Katie Harrison ’11 and Minh Tran ’09 are moving on from their loss to Mike Jones ’11 in the Ward 1 Aldermanic Democratic Endorsement Vote in April, but only one of the two is continuing with city politics for now.

Last week, Tran, now a teacher in a New Haven public charter school through Teach for America, was appointed by Mayor John DeStefano Jr. to serve on the city’s Youth Commission. Meanwhile, Harrison has moved on to helping with a student club at Yale, the Responsible Endowment Project.

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Tran said in a recent interview that he joined the Youth Commission because he wanted to serve as an advocate for New Haven’s youth. Harrison said her work for the Responsible Endowment Project is not a departure from her City Hall aspirations but rather the fulfillment of something she has wanted to do since her freshman year.

“Honestly, my running for alderman grew out of the work that I’d been doing since I was a freshman,” Harrison said. “I am not someone who covets political office, or could see myself as a politician, and it was exhausting.”

Jones, for his part, said a loss in the political campaign should not compromise Harrison’s and Tran’s commitment to public service.

“I would expect them to continue to give back to New Haven just as they did in the past two years,” Jones said. “Nothing from the outcome of the election should” change their minds.

While campaigning during the aldermanic endorsement vote, Tran focused on education reform and Harrison focused on economic development. Harrison said she is continuing to work on economic development through the Responsible Endowment Project, a student organization founded in the fall of 2008 that urges the University to update its policies on endowment transparency and investor responsibilities. But although Harrison canvassed with Lisa Hopkins for her Ward 22 aldermanic campaign, Harrison said she has done little else in the realm of city public service since her April loss.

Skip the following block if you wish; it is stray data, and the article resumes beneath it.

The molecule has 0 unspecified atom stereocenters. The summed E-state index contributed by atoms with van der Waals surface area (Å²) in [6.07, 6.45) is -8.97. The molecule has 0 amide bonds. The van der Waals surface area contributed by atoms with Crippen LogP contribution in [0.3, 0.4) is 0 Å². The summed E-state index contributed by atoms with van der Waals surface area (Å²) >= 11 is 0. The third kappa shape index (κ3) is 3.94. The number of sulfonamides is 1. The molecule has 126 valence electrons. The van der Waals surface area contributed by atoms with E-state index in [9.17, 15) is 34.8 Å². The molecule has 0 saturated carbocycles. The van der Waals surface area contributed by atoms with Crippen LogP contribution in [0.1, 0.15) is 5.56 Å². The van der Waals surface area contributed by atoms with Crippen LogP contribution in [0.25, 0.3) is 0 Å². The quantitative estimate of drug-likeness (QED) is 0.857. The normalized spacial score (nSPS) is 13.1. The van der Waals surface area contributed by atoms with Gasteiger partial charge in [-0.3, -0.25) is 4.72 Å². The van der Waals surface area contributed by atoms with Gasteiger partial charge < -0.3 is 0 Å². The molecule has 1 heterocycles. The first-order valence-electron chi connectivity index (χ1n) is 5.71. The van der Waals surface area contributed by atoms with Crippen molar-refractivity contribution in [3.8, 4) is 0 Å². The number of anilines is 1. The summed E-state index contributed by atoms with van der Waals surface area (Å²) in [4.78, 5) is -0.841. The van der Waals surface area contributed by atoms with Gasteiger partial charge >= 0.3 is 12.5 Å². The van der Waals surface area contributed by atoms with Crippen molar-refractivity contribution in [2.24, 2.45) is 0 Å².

“Running was an incredible experience,” Harrison said. “But I’m glad I can spend the rest of my time at Yale with more freedom to explore different kinds of political and academic work.”

Harrison, an American studies major, said she is focusing on her studies now. She added that she has no plans to run for any other New Haven office.

“It’s a personal health choice for me,” she said. “I want to put more time into my classes, and I’ve seen other people make that choice after they’ve thrown themselves into a whole lot of things. I’d like to get re-involved, but after being so intensely in that world, I just need to take a break from all that.”

Meanwhile, although Tran now serves as a fifth-grade mathematics teacher at Elm City College Preparatory Middle School in New Haven, he is continuing public service through the Youth Commission, which works to improve the quality of life for youth through social programs. Tran said he joined the commission after he was approached by Sean Matteson, the mayor’s chief of staff.

“The Youth Commission has granted me another platform to continue on in my commitments towards education reform,” Tran said.

In the past, some aldermanic candidates continued work in public service even after they lost their campaigns. After Rebecca Livengood ’07 lost to Nick Shalek ’05 during a close Ward 1 aldermanic election in 2005, Livengood worked with Shalek to revise the process by which the Ward 1 Democratic Committee would issue its aldermanic endorsement. (Shalek had run as an independent in the general election after he lost the Democratic Committee endorsement to Livengood.) As part of the revised process created in 2006, an April Aldermanic Democratic endorsement vote for party candidates was established; Jones, Harrison and Tran were the first to run in such an election.

Regardless of Harrison’s and Tran’s decisions, Yale College Democrats President Sarah Turbow ’10 said the two former aldermanic candidates are still devoted to the city.

“Both Minh and Katie ran strong campaigns and brought important things to the table,” Turbow said. “I don’t think that their losses have affected … their commitment to democratic ideals.”

Correction: Aug. 3, 2012

This article originally misidentified the type of school at which Minh Tran ’09 teaches. It is a public charter school, not a magnet school.